87% of respondents confirmed that they have taken some form of action to protect their privacy with top moves being “turned on privacy settings” (55%), “chosen not to share information” (54%) or “not responded to an email or text” (50%).
While the sum of the actions align with the increased awareness of personal privacy, the methods of action do not indicate a deeper understanding of how to protect it. Pre-set privacy controls built into devices and software are a good place to start, but they rarely do enough to prevent the unnecessary sharing of consumer data.
More problematic is the sense of hiding that individuals are embracing as a way to keep their information private. More often than not, individuals are simply choosing not to share over trusting that the information they share will be kept secure.
In the end, Individuals want to take more action and desire a clear way to gauge the impact of the privacy actions they take. 49% of individuals believe taking basic steps to protect their privacy is working because it “makes them feel better,” while 25% percent of people don’t know if the actions they are taking actually work at all.
Yet, 50% of respondents said that they would take more action to protect their privacy if they had better tools, and 44% of individuals would do more if they had a better understanding of how their information is used.
The personal motivation for taking action is a great first step to individuals doing more to protect their personal information. The missing pieces are the awareness of what tools are available, easy ways to quantify success, and an understanding of what the world looks like without privacy anxiety.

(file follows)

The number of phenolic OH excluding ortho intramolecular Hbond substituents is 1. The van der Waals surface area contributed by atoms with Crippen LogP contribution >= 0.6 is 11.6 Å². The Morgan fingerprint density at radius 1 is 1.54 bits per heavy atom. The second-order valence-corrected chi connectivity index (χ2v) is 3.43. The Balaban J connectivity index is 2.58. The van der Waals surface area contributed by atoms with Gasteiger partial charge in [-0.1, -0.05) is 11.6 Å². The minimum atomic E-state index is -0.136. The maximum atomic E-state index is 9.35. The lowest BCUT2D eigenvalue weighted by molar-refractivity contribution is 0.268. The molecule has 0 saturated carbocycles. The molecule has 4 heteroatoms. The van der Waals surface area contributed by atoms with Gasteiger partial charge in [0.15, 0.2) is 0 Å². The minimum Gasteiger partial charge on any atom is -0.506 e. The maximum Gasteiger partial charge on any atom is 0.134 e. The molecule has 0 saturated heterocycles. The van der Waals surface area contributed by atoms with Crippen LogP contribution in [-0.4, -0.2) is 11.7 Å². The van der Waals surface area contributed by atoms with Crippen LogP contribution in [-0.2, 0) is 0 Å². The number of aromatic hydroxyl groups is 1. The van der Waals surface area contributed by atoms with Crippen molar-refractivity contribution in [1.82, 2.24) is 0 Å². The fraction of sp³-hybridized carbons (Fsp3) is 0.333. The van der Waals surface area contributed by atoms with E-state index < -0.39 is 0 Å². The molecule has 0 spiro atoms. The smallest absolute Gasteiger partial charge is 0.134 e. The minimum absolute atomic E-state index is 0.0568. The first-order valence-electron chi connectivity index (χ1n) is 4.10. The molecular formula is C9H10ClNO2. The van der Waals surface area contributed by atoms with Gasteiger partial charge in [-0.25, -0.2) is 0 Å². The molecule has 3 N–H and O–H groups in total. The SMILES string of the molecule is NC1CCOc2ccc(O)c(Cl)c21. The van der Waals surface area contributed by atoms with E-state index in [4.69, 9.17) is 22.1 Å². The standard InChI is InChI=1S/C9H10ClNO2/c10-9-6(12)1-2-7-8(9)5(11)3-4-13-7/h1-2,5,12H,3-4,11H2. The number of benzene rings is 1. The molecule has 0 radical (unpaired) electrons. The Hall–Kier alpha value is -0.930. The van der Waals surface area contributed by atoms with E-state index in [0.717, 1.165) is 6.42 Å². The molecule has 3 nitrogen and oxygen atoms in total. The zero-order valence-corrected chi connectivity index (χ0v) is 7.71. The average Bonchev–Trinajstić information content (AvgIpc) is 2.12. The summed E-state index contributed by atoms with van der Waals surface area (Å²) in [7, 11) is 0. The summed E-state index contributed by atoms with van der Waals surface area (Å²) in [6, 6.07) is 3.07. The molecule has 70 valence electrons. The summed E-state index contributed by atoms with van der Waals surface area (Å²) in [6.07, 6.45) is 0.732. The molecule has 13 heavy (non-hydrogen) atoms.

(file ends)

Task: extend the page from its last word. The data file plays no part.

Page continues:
These survey results demonstrate that many people are driven by fear and exacerbated by a lack of understanding about what happens to their data once it is shared.
Individuals shouldn’t have to bear the burden of responsibility on their own when it comes to privacy, nor should they feel such discomfort when trying to do something about it.
While the growth rate for our digital world is outpacing the ability to properly educate consumers on their right to privacy at every level, we now understand even better the role we – and the industry at large – have to play in educating and advocating for consumers so that we can shift the weight of responsibility from one to many and help everyone experience the comfort of real control.
It starts with education.
Understanding why people or organizations are asking for your data and what happens to it after it is shared are critical first steps to taking control of your personal information and learning how to take action.
In a typical situation without data protections or clear privacy best practices in place, as soon as you share personal information with another entity you lose control of it. Your data is collected and disseminated with the purpose of turning a profit.
Here’s what you can do to take control of your privacy:
It continues with advocacy.
Even though individuals feel we are most responsible for protecting our personal information, there are plenty of players who have a hand in keeping our data safe. As innovators, business owners and industry leaders, we must look out for consumers’ best interests. Here are a few steps to jumpstart your advocacy efforts:
Want to know more? Reach out to firstname.lastname@example.org.
About the Cloaked 2023 Privacy Survey
A national online survey of 2,000 general consumers, was conducted by Propeller Insights between February 4 and February 10, 2023. Respondents opted into an online database, from there, they were targeted based on demographics. To further confirm qualifications, respondents were asked to verify their information in the survey itself, self-identifying qualifications, with the maximum margin of sampling error was +/- 3 percentage points with a 95 percent level of confidence.